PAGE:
Thursday, June 26, 2008
1) Find an alternative to traditional high-fat pie crust
2) Go easy on the cream and cheese
My interest in finding something new to eat for breakfast led to finally trying out my Dad's almost-famous, low-fat, high-fiber pie crust. Here's what he had to say about it when he emailed me the recipe:
"This different approach to pie crust was inspired by the very gluey consistency of cold oatmeal. However, cold oatmeal is much too gluey to do anything with. Cold cooked corn meal is at the opposite end of the friable-gluey spectrum and can be combined with the oatmeal to adjust final consistency and come up with something that might be rolled out into a pie crust. A small amount of oil helps to keep the cold dough from sticking to the wax paper and changes the final consistency from armor plate to chewy crunchy.
The resulting crust should be crunchy with adequate strength for serving but not bullet proof. Do not expect the bland flaky made with lard pie crust your grandmother used to make. The corn flavor comes through nicely and is especially good with squash/pumpkin pies and quiches.
This recipe, published years ago in Prevention magazine, is my sole contribution to gourmet literature. It has stood the test of time."
-- Lloyd Roberts, M.D.
Dr. Roberts' Healthy Pie Crust
(makes two crusts; best for one-crust recipes like quiche or pumpkin pie)
1 cup rolled oats
1 cup yellow cornmeal
1-1/4 cups water
1/4 cup vegetable oil (I used "lite" olive oil)
"pinch" salt (I used 1/2 tsp)
Dad's instructions say to cook this all up in a double boiler for 15-20 minutes, stirring ocassionally, but I don't have a double boiler so I just brought it to a simmer in a small, heavy, non-stick saucepan then reduced the heat to as low as it would go for a while, until the mix was very thick and all water thoroughly absorbed.
Cool to room temp, and divide into two pieces. Shape each into a disk and wrap in plastic. Chill for at least an hour. (One piece can go straight into the freezer if you aren't going to use it right away).
Roll out between two piece of waxed paper. It will be sticky, but rollable. Don't worry too much about tears or cracks, if you get them: you'll probably do some repairs when you transfer to the pie plate anyway.
Peel off the top piece of paper, and flip the dough into a buttered 9"-9.5" deep-dish pie plate (I used a 9.5" Pyrex). Expect some damage in transit. Press into place and trim off the extra around the edge. Use those bits to repair any cracks or holes. This crust is not gorgeous, but it's very forgiving.
No need to prebake, but you can if you want to. I put mine in for about 5 minutes while the oven was getting up to temp, enough to firm it up a little without starting to brown.
I wouldn't recommend this crust for any kind of pie, but it goes very well with:
Quiche trick number two I learned from Mom. My version keeps a little of the traditional cream, but replaces most with plain yogurt. I think whole milk yogurt works best. If you're more fat-phobic than I am you can use low-fat instead, but expect it may not keep as well in the fridge without leaking water.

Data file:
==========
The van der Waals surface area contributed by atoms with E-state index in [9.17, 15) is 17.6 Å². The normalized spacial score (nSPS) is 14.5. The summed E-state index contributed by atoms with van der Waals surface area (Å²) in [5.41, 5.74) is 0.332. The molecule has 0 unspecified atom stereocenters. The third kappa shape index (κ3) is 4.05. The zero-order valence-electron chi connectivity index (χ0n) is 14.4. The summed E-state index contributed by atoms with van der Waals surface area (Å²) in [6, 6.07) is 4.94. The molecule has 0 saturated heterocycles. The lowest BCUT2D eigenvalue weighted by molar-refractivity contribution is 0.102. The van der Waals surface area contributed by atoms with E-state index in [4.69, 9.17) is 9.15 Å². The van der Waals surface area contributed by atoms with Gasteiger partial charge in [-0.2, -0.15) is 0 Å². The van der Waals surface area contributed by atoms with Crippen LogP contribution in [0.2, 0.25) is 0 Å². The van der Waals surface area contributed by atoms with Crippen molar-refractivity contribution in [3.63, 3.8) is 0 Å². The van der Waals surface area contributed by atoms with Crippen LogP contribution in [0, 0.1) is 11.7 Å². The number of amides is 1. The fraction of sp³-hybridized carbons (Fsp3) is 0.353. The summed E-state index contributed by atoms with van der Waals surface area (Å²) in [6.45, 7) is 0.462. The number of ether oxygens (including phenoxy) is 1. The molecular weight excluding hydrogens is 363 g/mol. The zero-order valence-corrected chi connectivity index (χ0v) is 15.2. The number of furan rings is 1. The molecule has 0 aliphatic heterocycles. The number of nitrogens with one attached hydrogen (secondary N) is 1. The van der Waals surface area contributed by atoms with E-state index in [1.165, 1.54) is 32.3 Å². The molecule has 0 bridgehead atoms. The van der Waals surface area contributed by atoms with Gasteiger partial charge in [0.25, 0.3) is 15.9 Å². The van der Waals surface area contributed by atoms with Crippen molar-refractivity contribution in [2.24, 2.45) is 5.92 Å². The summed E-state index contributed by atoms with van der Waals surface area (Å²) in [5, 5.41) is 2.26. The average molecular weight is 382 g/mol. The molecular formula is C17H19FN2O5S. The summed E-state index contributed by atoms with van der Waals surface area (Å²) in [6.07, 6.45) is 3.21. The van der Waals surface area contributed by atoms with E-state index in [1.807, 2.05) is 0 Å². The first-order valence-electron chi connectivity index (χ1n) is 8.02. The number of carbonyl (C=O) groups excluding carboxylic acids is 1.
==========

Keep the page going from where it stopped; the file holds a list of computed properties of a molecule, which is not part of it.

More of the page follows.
Quiche is an egg custard: basically, a mix of eggs and cream baked until solid. The number of eggs and whether to use heavy or whipping cream, or half and half, or yogurt vary quite a bit from recipe to recipe, along with how much of the liquid of your choice. This is a good clue that the proportions are pretty forgiving and you can probably get away with whatever you've got on hand.
My basic recipe is:
4 large organic eggs
1 cup plain whole milk yogurt (Nancy's Organic is my favorite)
1/4 cup heavy cream
1/4 cup whole milk
salt and pepper to taste
dash ground nutmeg
Whizz this all up in a food processor, or beat with eggbeater, 'til well blended.
For a quiche, you will need:
1 9"-9.5 inch pie shell
1 TBSP dijon mustard
1/2 cup or more of shredded cheese (gruyere is good, but chedder or jack works fine, too)
1-2 cups total of whatever else you're adding: cooked shrimp, diced veggies, ham, crumbled bacon, leftover cooked chicken, whatever you feel like putting in.
For this spinach version, I used:
5 oz mixed dried mushrooms, soaked for an hour in boiling water, then drained
1/2 cup diced shallot
1-1/2 cups frozen spinach, thawed and pressed in a seive to get as much water out as possible
1 link "italian style" chicken-turkey sausage (precooked, what I had left over in the fridge, you could use more, but this was plenty), diced
I sauted the 'shrooms and shallot in about a tsp. of olive oil, then added the spinach and sausage and heated it all through. This is a lot of spinach, and results in something that is about halfway between a spinach pie and a traditional quiche. If you want more of the creamy-egg-custard experience, cut back to about a half-cup of spinach.
To assemble, spread the mustard over the bottom of the pie shell, and sprinkle with about half the cheese. Top with the rest of whatever you're putting in that isn't the custard, reserving the remainder of the cheese. Pour the custard over, then sprinkle the remaining cheese over the top.
Bake at 350 for 40-45 minutes, until the top is starting to brown and center is set.
Allow to cool for a while before cutting. Delicious while warm, equally good at room temp and not bad at all cold from the fridge.
Saturday, June 7, 2008
1 C loosely packed fresh basil leaves
1 C loosely packed fresh cilantro (leaves and small stems)
1 C walnut pieces
1/4 C "tamari" pumpkin seeds*
1/4 C sunflower seeds
1 smallish carrot (peeled and chopped)
2 T fresh orange juice
1 T lemon juice
1/4 C olive oil
2 medium cloves garlic
dash of salt
* roasted, hulled pumpkin seeds seasoned with tamari (soy sauce), available at your local health food store, or just substitute something silimar with or without tamari seasoning
Whizzed it all up until a nice thick spread consistency. This was very tasty. Just the thing for hubbie's lunch, and delish on a fresh-from-the-oven cracker. I was surprised that the carrot flavor came through, too, with just a hint of sweetness. Admittedly, adding carrots to a basically green goop (all those herbs) does result in a less-than-lovely brownish color, but the flavor will win you over even though it becomes even browner after a day in the fridge. If that bothers you, I'd say leave the carrot out.
Only problem with this was, it made too much to fit in the 1.2 C fridge container I scooped it into, which resulted in...
There I was with about a third of the walnut pesto batch still in the food processor, when inspiration struck. I remembered I had a jar of marinated artichoke hearts lying around, so I put some of them in and whizzed it all up.